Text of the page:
Lehigh County passes new law to ease transition for released prisoners with new I.D. program
- A new ordinance in Lehigh County solidifies an agreement with the state Transportation Department to get formerly incarcerated people official state IDs either right at release or soon after
- Not having an official ID has been linked to a lot of difficulty for formerly incarcerated people in trying to find employment and needed services out of jail
- The bill passed unanimously Wednesday
ALLENTOWN, Pa. — A new ordinance passed by Lehigh County commissioners looks to remove a major barrier for formerly incarcerated people working their way back into society.
Commissioners on Wednesday voted unanimously to enter an agreement with PennDOT to provide county prisoners a valid state identification or pre-filled application for a state identification prior to release.
The agreement transfers governmental functions between the county and PennDOT. The county's home rule charter lets it work with PennDOT to establish the needs of incarcerated people and enable an application if they don't have a current record with PennDOT.
The county will submit an application for those with existing ID records for the issuing of a new card, and assist those without prior records to create a pre-filled application.
PennDOT issues driver's licenses or identification cards because of its role in the state's vehicle code. The department would invoice the county monthly for the IDs issued, waiving fees for the inmates.
Praise for addressing the challenge
Commissioner Dave Harrington, a sponsor of the bill, said when it was introduced that the bill represents creative problem-solving, and praised county administration's work to establish the agreement.
"I'm excited to see people getting back on their feet after what most people probably would consider some of the worst parts of their lives, and us being a part of rehabilitation rather than punishment," Harrington said.
When the bill was introduced in late October, Harrington pointed out the challenges that formerly incarcerated people can face without a new ID upon release.
"While prison IDs can sometimes step in, the stigma that surrounds it and the inability for it to do certain things that state IDs can is something that can hinder the process of someone reentering society," Harrington said.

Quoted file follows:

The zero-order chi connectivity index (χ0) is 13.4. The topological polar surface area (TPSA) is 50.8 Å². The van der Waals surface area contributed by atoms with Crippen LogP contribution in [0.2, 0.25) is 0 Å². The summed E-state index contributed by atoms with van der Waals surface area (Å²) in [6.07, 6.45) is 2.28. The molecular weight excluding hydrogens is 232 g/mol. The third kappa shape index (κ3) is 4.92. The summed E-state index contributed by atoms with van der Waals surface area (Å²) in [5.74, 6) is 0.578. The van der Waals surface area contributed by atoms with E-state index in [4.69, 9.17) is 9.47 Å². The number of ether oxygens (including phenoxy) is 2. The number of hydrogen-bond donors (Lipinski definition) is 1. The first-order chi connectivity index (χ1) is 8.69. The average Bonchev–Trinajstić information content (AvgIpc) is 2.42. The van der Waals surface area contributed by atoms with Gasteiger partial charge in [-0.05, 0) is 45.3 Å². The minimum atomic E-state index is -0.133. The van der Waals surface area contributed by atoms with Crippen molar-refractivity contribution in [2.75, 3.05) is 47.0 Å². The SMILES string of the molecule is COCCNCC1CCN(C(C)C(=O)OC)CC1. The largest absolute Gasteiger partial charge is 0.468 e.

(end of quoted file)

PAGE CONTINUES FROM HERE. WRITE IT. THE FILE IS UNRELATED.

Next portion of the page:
"You need ID when you're going into certain government buildings; you need ID when you're applying to different insurance issues or bank accounts."
Commissioner Geoff Brace said, "I'm regretful that it took this long to get done. But when working through PennDOT, sometimes that's the case.
"Hopefully, we can get this off the ground quickly so that people can benefit from it."
Activists present at commissioners' two most recent meetings took time to praise of the bill and its potential impacts on released inmates.
"Thank you a million times," Enid Santiago, a representative of SELF! LV, a women's re-entry nonprofit organization said.
"You don't know how happy I am right now to hear that this is finally in the forefront — that finally that our voices were heard."
Joe Welsh, executive director of the Lehigh Valley Justice Institute, who led a re-entry simulation that included county officials this year, said, "While it may seem to the public that that's a simple thing, it really is not and it's very complicated.
"And the fact that that you're doing this, administration doing this is certainly to be commended."
Getting ID to inmates
Those without existing information required for an ID would, upon re-entry, visit a PennDOT driver's license center to get an ID using the pre-filled application.
To receive the ID, those with the pre-filled application would need to provide proof of identity with a Social Security card and birth certificate, certificate of citizenship or naturalization and a passport for citizens.
Non-citizens would have to provide citizenship and immigration services documents, a Social Security card or Social Security Administration letter and either a passport, employment status verification or school attendance verification.
Incarcerated people 18 or older would have to present two of either a W-2 tax form, lease agreements, tax records, mortgage documents, current weapons permit or current utility bills.
If the person doesn't have any bills or residency in their name, they still would be required to provide two proofs of residency, such as the testimony of the person with whom they are staying or a piece of official mail with their name and address on it.
Fees would be waived if this process is done within 60 days.
"The fees sometimes seem small, but if you're just getting started, if you're just getting out of prison, that fee can be prohibitive to the point of making it not happen," Harrington said.